Top 10 dishes you must-try when traveling to Southern of Vietnam
Vietnam’s cuisine is dynamic and incredibly distinct. Unlike the balance of the sweet and the salty from the North and spicy and strongly flavored from the Central Vietnam, you may notice the fresh textures and sweet flavour of the quintessential Southern dishes. If you are looking for information on culinary experiences in the South of Vietnam, browse our listing of 10 top dishes to try. By no means is this a definitive list—just 10 of the most memorable, most interesting, and most delicious dishes for me. With all that being said, are you ready to start exploring?
1. Hu Tieu Nam Vang
Most Vietnamese dishes fall under broad categories such as “Banh”, encompasses many versions of cakes. The same goes with “Hu Tieu” family, which always involves noodle, whether it’s dry noodles or noodle soup. This Hu Tieu version originates from Phnom Penh, Cambodia. At first, you may think that it looks like Pho noodles. In fact, the noodles are made from tapioca, making them slightly thinner and chewier, compared to rice noodles for Pho. The ingredients used are fried garlic, thin sliced pork, prawns, quail eggs, a slice of liver, shallot and celery. Like many other Vietnamese noodle dishes, the broth is the key factor that determines the quality. That’s where simplicity ends. The broth is comprised of various steps and ingredients including pork bones, dried shrimp and onion, etc. If you’re in the mood for something light, then this is definitely for you.
2. Com Tam (Broken Rice)
Yes, rice – one of the most commonly-used ingredients that typify Vietnamese cuisine. As you read the title, your mind may start to wonder about the weird name. In the past, Vietnamese farmers couldn’t sell their broken grains of rice, which were broken sometimes while being processed from the field. They had to eat the poor rejected grains themselves. This cheaper alternative to “unbroken” rice has actually become popular over the years due to its softer texture. Many variations of protein exist based on personal preference. My favourite is Com Tam with fragrant roasted ribs.
3. Bun Mam
As I mentioned above, this is another version of noodle. Bun Mam may take a bit time to appreciate. But once you get used to it, there is no way out. It’s one of the specialties of Soc Trang province in the Mekong Delta region. Again, the broth is made from pork and fish bones. However, the broth can be taken to another whole level with intense flavour of “mam tom” (shrimp sauce). If you have visited Vietnam before, you may have noticed this popular sauce which is made from fermented shrimp. The protein varies with shrimp, squid, and catfish in combination with sliced aubergine and scallions. The long shorelines make this region become heaven of seafood.
4. Bun Rieu
Bun Rieu is a one of the few Vietnamese noodle soups that’s tomato based with crab flavour. It’s served with crab dumplings, fried tofu, and snail. And again if your taste buds can handle “mam tom”, ask to include shrimp paste. And of course, thanks to the warm weather and fertile soil of Southern Vietnam, you may not forget the nutritious and fresh bites of a wide range of fruits, vegetables and herbs.
5. Banh Khot
Banh Khot originates from Vung Tau, located 100 km away from Ho Chi Minh City. Banh Khot has a beautiful golden – brown and is really crunchy on the outside, but soft on the inside. The most common filling is shrimp, but then there are many different versions of the filling from pork to seafood. It was served with sauces, pickled papaya and vegetables.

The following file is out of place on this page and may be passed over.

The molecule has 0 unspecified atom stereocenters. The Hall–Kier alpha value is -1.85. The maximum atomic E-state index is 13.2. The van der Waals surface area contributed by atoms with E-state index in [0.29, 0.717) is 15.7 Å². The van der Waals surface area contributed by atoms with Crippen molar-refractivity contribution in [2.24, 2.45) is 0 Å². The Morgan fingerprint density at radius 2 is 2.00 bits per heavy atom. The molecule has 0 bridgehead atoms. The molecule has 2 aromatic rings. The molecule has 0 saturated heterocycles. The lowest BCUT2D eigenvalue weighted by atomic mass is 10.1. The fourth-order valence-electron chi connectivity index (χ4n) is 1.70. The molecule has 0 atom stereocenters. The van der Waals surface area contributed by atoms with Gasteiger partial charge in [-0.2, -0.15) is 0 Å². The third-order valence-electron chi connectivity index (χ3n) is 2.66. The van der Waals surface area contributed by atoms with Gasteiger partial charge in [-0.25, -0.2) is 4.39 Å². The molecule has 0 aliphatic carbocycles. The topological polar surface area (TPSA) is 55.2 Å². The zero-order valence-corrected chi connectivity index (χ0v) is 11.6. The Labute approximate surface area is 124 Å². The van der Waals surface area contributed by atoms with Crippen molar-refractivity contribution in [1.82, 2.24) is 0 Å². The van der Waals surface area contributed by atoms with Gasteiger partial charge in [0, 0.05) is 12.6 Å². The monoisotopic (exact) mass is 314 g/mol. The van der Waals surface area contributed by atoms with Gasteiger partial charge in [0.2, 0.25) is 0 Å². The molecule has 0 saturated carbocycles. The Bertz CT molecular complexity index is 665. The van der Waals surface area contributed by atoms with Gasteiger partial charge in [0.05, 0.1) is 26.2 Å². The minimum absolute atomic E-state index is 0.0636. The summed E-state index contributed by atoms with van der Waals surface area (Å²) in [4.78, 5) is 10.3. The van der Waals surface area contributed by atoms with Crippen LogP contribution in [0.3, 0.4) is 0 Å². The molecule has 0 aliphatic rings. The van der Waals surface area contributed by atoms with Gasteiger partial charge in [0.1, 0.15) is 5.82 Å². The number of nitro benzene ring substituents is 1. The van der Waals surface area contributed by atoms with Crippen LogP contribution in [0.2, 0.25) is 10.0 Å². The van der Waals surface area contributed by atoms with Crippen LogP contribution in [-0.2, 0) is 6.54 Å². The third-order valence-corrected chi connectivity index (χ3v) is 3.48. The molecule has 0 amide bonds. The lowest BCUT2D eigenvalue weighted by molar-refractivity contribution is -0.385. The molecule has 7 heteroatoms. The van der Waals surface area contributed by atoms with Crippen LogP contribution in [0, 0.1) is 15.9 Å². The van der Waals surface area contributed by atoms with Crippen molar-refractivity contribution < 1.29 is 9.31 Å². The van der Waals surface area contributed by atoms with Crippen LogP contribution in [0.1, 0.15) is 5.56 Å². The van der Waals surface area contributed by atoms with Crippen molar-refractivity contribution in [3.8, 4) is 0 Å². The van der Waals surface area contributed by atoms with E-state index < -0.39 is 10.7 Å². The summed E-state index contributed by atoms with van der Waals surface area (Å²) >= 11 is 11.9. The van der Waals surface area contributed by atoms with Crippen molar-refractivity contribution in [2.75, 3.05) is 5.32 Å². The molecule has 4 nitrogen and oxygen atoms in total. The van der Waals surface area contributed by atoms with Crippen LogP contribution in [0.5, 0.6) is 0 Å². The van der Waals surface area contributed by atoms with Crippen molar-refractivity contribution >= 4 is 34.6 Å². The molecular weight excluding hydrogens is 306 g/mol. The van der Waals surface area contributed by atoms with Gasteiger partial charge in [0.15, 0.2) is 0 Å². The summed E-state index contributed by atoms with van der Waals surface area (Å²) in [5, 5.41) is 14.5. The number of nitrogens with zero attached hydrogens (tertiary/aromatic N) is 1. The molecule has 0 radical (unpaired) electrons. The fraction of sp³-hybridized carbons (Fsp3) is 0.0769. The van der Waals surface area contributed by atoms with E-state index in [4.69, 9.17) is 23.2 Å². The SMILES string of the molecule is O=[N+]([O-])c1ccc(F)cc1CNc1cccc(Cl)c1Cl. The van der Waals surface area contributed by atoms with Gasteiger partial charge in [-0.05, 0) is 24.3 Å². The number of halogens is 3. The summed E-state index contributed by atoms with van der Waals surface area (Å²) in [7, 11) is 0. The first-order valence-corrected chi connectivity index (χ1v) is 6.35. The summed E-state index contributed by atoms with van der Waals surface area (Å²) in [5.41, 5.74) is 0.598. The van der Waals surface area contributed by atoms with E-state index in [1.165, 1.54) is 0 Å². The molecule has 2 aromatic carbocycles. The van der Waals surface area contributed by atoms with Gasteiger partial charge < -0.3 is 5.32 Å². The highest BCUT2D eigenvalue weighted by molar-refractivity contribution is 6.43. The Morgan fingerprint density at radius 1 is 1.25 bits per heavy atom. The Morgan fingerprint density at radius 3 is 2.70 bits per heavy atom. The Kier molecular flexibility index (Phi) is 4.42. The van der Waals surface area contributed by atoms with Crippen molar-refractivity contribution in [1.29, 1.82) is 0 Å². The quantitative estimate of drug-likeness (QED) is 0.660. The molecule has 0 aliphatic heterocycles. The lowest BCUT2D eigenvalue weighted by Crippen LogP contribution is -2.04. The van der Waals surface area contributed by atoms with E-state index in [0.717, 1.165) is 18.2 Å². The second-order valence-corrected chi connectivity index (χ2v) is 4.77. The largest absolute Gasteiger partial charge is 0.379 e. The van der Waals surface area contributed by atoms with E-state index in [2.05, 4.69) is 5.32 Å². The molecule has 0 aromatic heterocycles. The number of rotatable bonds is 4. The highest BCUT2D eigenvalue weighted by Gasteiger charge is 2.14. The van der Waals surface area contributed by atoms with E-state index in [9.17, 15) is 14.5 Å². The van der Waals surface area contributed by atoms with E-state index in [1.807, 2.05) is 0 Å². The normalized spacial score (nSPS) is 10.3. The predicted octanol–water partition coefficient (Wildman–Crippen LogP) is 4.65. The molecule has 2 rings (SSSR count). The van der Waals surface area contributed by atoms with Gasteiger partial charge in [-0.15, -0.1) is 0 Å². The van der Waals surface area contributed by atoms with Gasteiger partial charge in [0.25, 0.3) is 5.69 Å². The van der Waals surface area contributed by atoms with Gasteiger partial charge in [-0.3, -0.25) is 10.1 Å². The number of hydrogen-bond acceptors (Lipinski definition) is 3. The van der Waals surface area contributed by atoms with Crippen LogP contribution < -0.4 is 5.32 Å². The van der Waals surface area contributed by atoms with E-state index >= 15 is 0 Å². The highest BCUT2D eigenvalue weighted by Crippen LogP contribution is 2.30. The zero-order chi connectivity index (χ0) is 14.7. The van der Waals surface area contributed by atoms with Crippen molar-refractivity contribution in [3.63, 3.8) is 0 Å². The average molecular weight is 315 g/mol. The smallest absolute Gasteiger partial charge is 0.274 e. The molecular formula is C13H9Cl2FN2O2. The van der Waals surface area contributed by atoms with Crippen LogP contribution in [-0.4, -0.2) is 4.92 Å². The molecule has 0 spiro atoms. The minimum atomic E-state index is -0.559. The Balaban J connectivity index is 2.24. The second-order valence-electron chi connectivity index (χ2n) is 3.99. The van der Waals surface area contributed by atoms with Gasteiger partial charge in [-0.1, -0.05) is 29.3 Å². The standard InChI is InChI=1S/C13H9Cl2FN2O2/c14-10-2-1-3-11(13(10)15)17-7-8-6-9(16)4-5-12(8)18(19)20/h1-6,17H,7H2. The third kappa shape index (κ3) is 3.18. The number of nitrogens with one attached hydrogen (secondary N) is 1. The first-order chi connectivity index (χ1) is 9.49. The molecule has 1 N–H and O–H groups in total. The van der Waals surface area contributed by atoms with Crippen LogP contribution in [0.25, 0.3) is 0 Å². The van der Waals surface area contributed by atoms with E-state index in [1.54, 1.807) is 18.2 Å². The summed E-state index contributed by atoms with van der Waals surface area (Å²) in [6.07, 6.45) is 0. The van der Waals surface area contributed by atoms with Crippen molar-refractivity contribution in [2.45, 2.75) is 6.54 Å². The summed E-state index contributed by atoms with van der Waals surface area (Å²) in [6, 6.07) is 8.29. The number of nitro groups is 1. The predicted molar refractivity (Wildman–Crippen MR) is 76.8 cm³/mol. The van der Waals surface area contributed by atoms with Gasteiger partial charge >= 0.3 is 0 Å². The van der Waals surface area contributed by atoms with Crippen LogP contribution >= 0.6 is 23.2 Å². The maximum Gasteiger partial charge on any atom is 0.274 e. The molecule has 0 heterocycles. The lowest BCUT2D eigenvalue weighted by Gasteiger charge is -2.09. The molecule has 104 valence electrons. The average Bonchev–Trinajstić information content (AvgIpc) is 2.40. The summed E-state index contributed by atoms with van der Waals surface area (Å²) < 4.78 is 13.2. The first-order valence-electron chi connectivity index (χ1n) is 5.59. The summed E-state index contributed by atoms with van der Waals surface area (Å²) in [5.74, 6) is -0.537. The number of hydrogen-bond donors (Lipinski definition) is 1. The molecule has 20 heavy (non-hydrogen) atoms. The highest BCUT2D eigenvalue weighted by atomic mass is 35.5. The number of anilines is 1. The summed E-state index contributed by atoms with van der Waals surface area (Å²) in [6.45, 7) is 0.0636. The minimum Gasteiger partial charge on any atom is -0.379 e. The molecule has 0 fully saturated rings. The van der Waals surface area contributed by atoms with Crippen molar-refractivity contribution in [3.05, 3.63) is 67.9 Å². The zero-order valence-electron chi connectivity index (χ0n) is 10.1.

6. Banh Trang Nuong
Banh Trang Nuong refers to a large rice cracker served with delicious toppings or you can call “Vietnamese pizza”. You can find Banh Trang mostly everywhere in Ho Chi Minh City (Saigon). Pork, scallions and red peppers are cut into small pieces and placed in the centre of the rice cracker. Then the street vendor will add in an egg to the mixture, following by the cracker being placed on the grill. This is such a perfect to quickly grab and take a deep bite of this crunchy piece of goodness as you wonder around the Ho Chi Minh City.
7. Banh Trang Tron
Banh Trang Tron or rice paper salad is another unique snack in Southern Vietnam. The street vendor cut rice paper into thin strips to make the bulk of the salad. Along with it, we have dried beef, dried shrimp, boiled quail egg, green mango tossed together with soy sauce and chili and kumquat juice. Every dish has its own hero so as for me; Vietnamese dried beef is the one.
8. Cut Chien Bo
It’s possible to miss the little birds grilled over open flames. However, the scent and smoke wafts into the street, enticing me every single time to stop and eat Cut Chien Bo or quail fried in butter. Every few minutes, the street vendor will brush these birds with mixture of butter, dried herd and spices. The kick of the quail comes when they are served with pickles and baguette.
9. Cut Lon Xao Me
If you see cut lon xao me or quail egg fried with tamarind for the first time, you may have the same reaction as me. However don’t be put off by the name or what they look like. The unusual food tastes way better than it looks. Served nationwide, quail egg is simple, rustic and fun to eat
Quail egg is served in other delicious ways in different regions of Vietnam, including pan-fried in tamarind sauce with peanuts.
10. Lau Cua Dong
The sweet taste of crab meat, the soft texture of crab roe and sour taste of tomatoes and tamarind. Depend on your appetite; you can add other proteins such as squid, shrimp, buffalo spinach, water mimosa. This is so tasty that I always end up eating way too much.
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